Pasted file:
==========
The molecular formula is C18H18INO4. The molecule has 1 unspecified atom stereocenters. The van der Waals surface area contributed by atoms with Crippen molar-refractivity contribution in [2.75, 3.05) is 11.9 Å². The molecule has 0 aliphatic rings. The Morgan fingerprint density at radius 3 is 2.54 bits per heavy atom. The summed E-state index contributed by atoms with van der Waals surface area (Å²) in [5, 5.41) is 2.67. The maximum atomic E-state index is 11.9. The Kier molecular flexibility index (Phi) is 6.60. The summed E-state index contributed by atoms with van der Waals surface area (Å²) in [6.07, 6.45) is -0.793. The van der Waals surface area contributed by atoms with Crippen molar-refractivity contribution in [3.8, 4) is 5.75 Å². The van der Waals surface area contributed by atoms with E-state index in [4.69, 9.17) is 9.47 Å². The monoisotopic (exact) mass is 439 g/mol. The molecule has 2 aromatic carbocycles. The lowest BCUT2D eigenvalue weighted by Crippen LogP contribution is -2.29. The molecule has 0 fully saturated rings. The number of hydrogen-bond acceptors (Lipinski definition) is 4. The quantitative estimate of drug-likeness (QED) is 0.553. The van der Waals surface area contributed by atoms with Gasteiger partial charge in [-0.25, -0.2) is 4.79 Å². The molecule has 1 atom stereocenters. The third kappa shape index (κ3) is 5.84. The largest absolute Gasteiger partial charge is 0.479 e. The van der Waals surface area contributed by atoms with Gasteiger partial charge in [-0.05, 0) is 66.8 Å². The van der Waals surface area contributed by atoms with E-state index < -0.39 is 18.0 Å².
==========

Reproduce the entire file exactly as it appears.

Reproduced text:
The molecular formula is C18H18INO4. The molecule has 1 unspecified atom stereocenters. The van der Waals surface area contributed by atoms with Crippen molar-refractivity contribution in [2.75, 3.05) is 11.9 Å². The molecule has 0 aliphatic rings. The Morgan fingerprint density at radius 3 is 2.54 bits per heavy atom. The summed E-state index contributed by atoms with van der Waals surface area (Å²) in [5, 5.41) is 2.67. The maximum atomic E-state index is 11.9. The Kier molecular flexibility index (Phi) is 6.60. The summed E-state index contributed by atoms with van der Waals surface area (Å²) in [6.07, 6.45) is -0.793. The van der Waals surface area contributed by atoms with Crippen molar-refractivity contribution in [3.8, 4) is 5.75 Å². The van der Waals surface area contributed by atoms with E-state index in [4.69, 9.17) is 9.47 Å². The monoisotopic (exact) mass is 439 g/mol. The molecule has 2 aromatic carbocycles. The lowest BCUT2D eigenvalue weighted by Crippen LogP contribution is -2.29. The molecule has 0 fully saturated rings. The number of hydrogen-bond acceptors (Lipinski definition) is 4. The quantitative estimate of drug-likeness (QED) is 0.553. The van der Waals surface area contributed by atoms with Gasteiger partial charge in [-0.25, -0.2) is 4.79 Å². The molecule has 1 atom stereocenters. The third kappa shape index (κ3) is 5.84. The largest absolute Gasteiger partial charge is 0.479 e. The van der Waals surface area contributed by atoms with Gasteiger partial charge in [-0.05, 0) is 66.8 Å². The van der Waals surface area contributed by atoms with E-state index < -0.39 is 18.0 Å².